Grady Ballenger Series

How I tripped and stumbled through research: lessons and reflections

Dr. Michael Jackson, Dean, College of Science and Technology, Millersville University of Pennsylvania

My faculty-mentored research experience was the most transformative, influential, and memorable element of my undergraduate education.  The knowledge I gained and the skills I began developing during that period enhanced my education, assisted in my growth as a scientist, and in no small part helped shaped my career.  In this presentation, I will provide a cursory summary of my research experiences related to the investigation of stable molecules and free radicals using a variety of infrared and far-infrared lasers.  I will also discuss the agony surrounding my doubts and failures along with highlighting what my students and I did to turn those stumbles into successes.

Dr. Michael Jackson is presently founding Dean for the College of Science and Technology at Millersville University of Pennsylvania.  Previously, Dr. Jackson was a member of the physics faculty at Central Washington University, the University of Wisconsin-La Crosse, and the State University of West Georgia.  He was Chairperson of the Department of Physics at Central Washington University from 2007 – 2013 and at the University of Wisconsin-La Crosse from 2006 – 2007.  He earned a Ph.D. in Physics from New Mexico State University and a B.Sc. from the State University of New York, College at Oswego in Physics and Mathematics.

 Dr. Jackson’s service includes four elected terms as Councilor for the Physics and Astronomy Division at the Council on Undergraduate Research, where he has served in several capacities including as member of the Executive Board, Chair of the Physics and Astronomy Division, co-Chair of the Posters on the Hill committee, and co-Chair of the CUR Fellows committee.  He served two elected terms as President of the Washington Section of the American Association of Physics Teachers and an elected term as Chair of the Academic Department Chairs Organization at Central Washington University.  During Dr. Jackson’s term as Department Chairperson at Central Washington University, the physics program grew significantly, approximately quadrupling the number of physics majors and repeatedly producing double-digit graduating physics classes.  The success of the program has been recognized on the national level as a ‘rising’ thriving physics program.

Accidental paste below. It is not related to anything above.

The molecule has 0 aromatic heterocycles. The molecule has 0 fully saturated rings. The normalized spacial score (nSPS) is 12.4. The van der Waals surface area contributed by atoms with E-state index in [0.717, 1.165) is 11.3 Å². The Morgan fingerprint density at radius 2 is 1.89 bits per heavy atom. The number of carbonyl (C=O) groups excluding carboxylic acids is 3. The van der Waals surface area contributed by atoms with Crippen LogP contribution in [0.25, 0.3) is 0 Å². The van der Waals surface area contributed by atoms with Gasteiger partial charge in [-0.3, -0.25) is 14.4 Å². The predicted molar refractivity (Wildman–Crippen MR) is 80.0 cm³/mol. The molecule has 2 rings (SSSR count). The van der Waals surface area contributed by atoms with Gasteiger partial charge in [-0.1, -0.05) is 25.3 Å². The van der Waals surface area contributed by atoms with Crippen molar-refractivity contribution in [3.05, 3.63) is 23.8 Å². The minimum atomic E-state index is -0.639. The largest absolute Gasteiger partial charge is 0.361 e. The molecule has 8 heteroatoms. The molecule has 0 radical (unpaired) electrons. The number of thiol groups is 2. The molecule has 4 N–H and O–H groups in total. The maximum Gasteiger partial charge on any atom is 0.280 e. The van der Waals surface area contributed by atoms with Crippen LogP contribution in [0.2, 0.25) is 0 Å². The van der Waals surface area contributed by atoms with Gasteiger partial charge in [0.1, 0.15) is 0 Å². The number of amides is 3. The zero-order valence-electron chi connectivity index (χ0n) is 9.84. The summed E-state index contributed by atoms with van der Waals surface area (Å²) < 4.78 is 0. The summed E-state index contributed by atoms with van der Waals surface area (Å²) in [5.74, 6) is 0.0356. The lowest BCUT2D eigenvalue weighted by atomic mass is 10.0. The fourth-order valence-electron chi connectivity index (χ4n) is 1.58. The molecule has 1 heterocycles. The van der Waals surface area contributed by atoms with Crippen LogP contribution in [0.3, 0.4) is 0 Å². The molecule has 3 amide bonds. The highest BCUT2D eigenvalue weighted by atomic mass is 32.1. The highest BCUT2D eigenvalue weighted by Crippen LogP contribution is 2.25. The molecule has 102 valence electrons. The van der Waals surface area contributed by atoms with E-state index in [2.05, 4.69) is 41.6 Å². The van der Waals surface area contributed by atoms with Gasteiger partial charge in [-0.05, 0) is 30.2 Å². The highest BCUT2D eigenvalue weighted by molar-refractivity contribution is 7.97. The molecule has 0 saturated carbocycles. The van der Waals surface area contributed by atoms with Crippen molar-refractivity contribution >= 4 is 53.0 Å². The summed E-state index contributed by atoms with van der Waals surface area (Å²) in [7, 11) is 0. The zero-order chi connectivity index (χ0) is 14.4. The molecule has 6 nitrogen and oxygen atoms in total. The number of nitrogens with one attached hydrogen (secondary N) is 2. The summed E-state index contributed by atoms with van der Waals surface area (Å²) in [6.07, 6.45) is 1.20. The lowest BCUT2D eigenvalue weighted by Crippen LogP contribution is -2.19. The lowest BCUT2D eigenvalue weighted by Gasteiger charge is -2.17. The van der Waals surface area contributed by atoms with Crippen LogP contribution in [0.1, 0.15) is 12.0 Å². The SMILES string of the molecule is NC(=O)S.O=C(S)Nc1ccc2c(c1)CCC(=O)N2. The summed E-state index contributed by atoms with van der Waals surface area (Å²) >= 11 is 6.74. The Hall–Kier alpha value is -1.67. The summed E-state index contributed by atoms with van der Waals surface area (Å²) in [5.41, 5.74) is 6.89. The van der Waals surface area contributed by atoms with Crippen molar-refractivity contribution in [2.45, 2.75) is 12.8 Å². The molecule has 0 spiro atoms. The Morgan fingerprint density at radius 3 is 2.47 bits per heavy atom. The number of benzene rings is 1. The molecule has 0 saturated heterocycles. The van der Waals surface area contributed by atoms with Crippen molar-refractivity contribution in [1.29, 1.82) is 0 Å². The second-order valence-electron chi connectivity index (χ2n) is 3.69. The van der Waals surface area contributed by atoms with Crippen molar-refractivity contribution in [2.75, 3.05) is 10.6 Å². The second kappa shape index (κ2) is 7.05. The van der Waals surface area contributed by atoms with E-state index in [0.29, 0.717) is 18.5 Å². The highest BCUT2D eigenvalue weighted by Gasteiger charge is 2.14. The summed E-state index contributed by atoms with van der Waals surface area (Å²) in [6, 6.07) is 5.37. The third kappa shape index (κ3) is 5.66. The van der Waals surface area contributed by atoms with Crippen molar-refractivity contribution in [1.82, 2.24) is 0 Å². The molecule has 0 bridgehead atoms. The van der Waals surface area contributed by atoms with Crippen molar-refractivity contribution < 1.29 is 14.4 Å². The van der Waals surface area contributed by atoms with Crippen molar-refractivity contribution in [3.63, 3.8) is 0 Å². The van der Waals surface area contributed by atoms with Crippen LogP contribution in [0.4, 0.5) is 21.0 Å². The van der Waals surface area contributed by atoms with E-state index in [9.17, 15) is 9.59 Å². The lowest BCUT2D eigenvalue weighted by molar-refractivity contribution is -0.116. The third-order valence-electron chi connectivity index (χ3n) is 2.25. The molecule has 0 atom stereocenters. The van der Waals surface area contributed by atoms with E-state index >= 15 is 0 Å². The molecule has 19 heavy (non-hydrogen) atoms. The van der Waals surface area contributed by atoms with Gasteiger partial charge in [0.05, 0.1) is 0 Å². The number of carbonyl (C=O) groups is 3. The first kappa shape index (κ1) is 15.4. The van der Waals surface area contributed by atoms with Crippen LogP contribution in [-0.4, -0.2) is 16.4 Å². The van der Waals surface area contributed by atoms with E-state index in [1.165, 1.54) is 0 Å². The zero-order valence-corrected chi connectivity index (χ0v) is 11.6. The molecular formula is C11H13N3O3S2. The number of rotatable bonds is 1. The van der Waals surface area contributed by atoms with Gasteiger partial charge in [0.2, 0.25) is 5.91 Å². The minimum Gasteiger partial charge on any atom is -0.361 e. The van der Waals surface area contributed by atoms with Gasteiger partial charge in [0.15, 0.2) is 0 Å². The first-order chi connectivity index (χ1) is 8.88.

Dr. Jackson’s research interests include the discovery of far-infrared laser emissions, the measurement of their frequencies, and their use in conducting high-resolution spectroscopic investigations of stable molecules and short-lived free radicals.  His research has been funded by the National Science Foundation, NASA’s Space Grant program, Research Corporation, and the American Chemical Society.  He has co-authored over 40 publications, many of which included undergraduate student co-authors.  Awards that he has received include the Outstanding Undergraduate Science Teacher Award from the Society for College Science Teachers and the David Halliday and Robert Resnick Award for Excellence in Undergraduate Physics Teaching from the American Association of Physics Teachers.  He is also a Fellow of the American Association of Physics Teachers.